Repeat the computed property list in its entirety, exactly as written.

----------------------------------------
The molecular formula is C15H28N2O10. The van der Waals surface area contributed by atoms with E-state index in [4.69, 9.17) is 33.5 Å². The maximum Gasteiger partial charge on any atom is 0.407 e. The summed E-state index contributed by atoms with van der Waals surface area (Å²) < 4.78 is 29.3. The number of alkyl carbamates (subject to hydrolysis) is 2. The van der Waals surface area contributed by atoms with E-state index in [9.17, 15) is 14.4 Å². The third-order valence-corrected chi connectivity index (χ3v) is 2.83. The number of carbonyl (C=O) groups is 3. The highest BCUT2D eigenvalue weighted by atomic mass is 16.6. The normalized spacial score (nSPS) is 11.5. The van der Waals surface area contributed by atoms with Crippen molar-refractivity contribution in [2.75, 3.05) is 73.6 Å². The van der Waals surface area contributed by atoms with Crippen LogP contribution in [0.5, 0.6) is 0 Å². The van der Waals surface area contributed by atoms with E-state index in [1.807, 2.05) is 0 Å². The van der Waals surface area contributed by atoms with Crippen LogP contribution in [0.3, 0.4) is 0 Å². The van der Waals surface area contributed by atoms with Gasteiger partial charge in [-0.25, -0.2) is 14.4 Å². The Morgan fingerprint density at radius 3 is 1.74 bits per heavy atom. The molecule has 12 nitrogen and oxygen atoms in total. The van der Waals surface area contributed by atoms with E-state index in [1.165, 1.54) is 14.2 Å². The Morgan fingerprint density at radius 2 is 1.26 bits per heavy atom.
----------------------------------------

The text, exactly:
The molecular formula is C15H28N2O10. The van der Waals surface area contributed by atoms with E-state index in [4.69, 9.17) is 33.5 Å². The maximum Gasteiger partial charge on any atom is 0.407 e. The summed E-state index contributed by atoms with van der Waals surface area (Å²) < 4.78 is 29.3. The number of alkyl carbamates (subject to hydrolysis) is 2. The van der Waals surface area contributed by atoms with E-state index in [9.17, 15) is 14.4 Å². The third-order valence-corrected chi connectivity index (χ3v) is 2.83. The number of carbonyl (C=O) groups is 3. The highest BCUT2D eigenvalue weighted by atomic mass is 16.6. The normalized spacial score (nSPS) is 11.5. The van der Waals surface area contributed by atoms with Crippen molar-refractivity contribution in [2.75, 3.05) is 73.6 Å². The van der Waals surface area contributed by atoms with Crippen LogP contribution in [0.5, 0.6) is 0 Å². The van der Waals surface area contributed by atoms with E-state index in [1.807, 2.05) is 0 Å². The van der Waals surface area contributed by atoms with Crippen LogP contribution in [0.3, 0.4) is 0 Å². The van der Waals surface area contributed by atoms with Gasteiger partial charge in [-0.25, -0.2) is 14.4 Å². The Morgan fingerprint density at radius 3 is 1.74 bits per heavy atom. The molecule has 12 nitrogen and oxygen atoms in total. The van der Waals surface area contributed by atoms with E-state index in [1.165, 1.54) is 14.2 Å². The Morgan fingerprint density at radius 2 is 1.26 bits per heavy atom.